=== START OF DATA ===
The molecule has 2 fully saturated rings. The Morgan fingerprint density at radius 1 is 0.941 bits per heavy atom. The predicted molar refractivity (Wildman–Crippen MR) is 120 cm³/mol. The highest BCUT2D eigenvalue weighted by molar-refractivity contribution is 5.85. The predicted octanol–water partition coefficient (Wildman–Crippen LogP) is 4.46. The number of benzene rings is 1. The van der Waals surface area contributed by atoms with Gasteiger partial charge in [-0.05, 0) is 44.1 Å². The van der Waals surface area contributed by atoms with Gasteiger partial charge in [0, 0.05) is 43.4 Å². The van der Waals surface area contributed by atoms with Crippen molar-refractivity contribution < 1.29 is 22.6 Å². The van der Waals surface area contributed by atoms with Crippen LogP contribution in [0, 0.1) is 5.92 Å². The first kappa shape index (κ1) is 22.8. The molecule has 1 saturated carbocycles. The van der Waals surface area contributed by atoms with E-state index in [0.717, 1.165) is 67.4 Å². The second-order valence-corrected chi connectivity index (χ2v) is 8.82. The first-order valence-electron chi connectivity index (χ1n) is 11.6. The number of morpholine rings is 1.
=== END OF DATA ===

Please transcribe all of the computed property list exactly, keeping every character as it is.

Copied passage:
The molecule has 2 fully saturated rings. The Morgan fingerprint density at radius 1 is 0.941 bits per heavy atom. The predicted molar refractivity (Wildman–Crippen MR) is 120 cm³/mol. The highest BCUT2D eigenvalue weighted by molar-refractivity contribution is 5.85. The predicted octanol–water partition coefficient (Wildman–Crippen LogP) is 4.46. The number of benzene rings is 1. The van der Waals surface area contributed by atoms with Gasteiger partial charge in [-0.05, 0) is 44.1 Å². The van der Waals surface area contributed by atoms with Gasteiger partial charge in [0, 0.05) is 43.4 Å². The van der Waals surface area contributed by atoms with Crippen molar-refractivity contribution < 1.29 is 22.6 Å². The van der Waals surface area contributed by atoms with Crippen LogP contribution in [0, 0.1) is 5.92 Å². The first kappa shape index (κ1) is 22.8. The molecule has 1 saturated carbocycles. The van der Waals surface area contributed by atoms with E-state index in [0.717, 1.165) is 67.4 Å². The second-order valence-corrected chi connectivity index (χ2v) is 8.82. The first-order valence-electron chi connectivity index (χ1n) is 11.6. The number of morpholine rings is 1.